Why Women Score Lower In Tech Aptitude
November 2, 2011 by UPI - United Press International, Inc.
IOWA CITY, Iowa, Nov. 1 (UPI) — Males score better than females on technical aptitude tests because males are more interested than females in technical things, a U.S. researcher says.
Frank Schmidt of the Tippie College of Business at the University of Iowa said he wanted to explain why men score better than women on technical aptitude tests even though the two genders are of equal intelligence.
Aptitude tests — which focus on particular skills or kinds of specific aptitude, like verbal or technical aptitude — are used to predict how well people will do in school and on jobs.
Research during the last few decades by Schmidt and others found what matters more is general intelligence, not specific aptitudes, because intelligent people are able to learn the requirements of any job if they are motivated, the study said.
“The factors that are measured by the specific aptitude tests independent of the general intelligence component in these tests don’t make any contribution to job performance,” Schmidt said in a statement.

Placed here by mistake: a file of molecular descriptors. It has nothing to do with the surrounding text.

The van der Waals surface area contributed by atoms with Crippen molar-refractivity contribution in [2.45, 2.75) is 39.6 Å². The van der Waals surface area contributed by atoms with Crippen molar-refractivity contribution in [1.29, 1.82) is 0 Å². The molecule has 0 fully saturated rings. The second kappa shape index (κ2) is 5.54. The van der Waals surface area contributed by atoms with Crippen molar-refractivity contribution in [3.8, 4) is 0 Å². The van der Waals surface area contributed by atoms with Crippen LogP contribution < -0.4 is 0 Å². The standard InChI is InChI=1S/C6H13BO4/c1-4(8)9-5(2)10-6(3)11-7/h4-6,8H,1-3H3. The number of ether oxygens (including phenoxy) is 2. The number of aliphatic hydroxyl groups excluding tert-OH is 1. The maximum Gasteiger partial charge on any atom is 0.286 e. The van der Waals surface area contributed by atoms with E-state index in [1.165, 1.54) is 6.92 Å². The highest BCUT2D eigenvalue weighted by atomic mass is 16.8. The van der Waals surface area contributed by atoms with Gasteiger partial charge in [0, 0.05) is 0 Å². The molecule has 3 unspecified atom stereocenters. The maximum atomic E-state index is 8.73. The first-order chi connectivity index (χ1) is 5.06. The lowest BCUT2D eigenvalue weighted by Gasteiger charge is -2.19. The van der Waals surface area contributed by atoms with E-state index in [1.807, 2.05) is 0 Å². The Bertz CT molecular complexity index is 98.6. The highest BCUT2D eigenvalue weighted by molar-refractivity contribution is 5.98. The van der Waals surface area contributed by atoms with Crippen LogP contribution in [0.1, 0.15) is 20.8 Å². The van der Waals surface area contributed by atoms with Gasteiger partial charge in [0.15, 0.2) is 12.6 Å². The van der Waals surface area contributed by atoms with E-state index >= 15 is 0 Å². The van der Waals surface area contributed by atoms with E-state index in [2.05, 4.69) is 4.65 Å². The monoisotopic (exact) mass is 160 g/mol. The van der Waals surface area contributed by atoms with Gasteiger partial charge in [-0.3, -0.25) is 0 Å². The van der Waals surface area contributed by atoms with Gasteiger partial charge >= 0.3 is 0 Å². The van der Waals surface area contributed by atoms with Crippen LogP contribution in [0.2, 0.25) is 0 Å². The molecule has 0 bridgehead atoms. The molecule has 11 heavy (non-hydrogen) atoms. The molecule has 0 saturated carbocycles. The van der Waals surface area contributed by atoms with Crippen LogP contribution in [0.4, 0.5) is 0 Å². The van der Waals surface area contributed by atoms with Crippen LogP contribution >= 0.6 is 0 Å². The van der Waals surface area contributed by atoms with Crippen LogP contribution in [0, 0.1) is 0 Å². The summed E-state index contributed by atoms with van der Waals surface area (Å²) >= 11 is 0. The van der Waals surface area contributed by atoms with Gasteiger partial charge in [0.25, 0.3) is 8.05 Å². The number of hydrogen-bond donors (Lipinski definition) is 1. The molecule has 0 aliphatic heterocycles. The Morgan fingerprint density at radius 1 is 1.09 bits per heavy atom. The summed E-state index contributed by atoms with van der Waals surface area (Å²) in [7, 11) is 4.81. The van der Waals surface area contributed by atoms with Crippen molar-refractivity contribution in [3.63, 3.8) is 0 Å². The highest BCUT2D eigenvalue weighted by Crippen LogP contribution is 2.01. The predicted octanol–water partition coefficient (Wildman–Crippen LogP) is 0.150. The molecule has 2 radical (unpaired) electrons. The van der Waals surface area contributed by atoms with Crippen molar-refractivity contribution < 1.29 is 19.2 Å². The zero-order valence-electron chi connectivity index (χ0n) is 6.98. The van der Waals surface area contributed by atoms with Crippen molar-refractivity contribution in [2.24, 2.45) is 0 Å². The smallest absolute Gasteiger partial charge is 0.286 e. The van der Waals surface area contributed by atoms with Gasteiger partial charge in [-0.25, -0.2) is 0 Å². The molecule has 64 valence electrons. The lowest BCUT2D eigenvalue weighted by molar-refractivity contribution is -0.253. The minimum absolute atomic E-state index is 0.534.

Schmidt analyzed data from the 10 subtest Armed Services Vocational Aptitude Battery to look at how men and women differed on the tests. The study, published in Perspectives on Psychological Science, found at all intelligence levels women score lower than men on technical aptitude at the same intelligence level, but at all levels of technical aptitude women had higher levels of general intelligence.
If technical aptitude tests are used as part of a measure of general intelligence, women could receive intelligence scores that are too low, or technical aptitude tests may be biased indicators of general intelligence for girls and women, Schmidt said.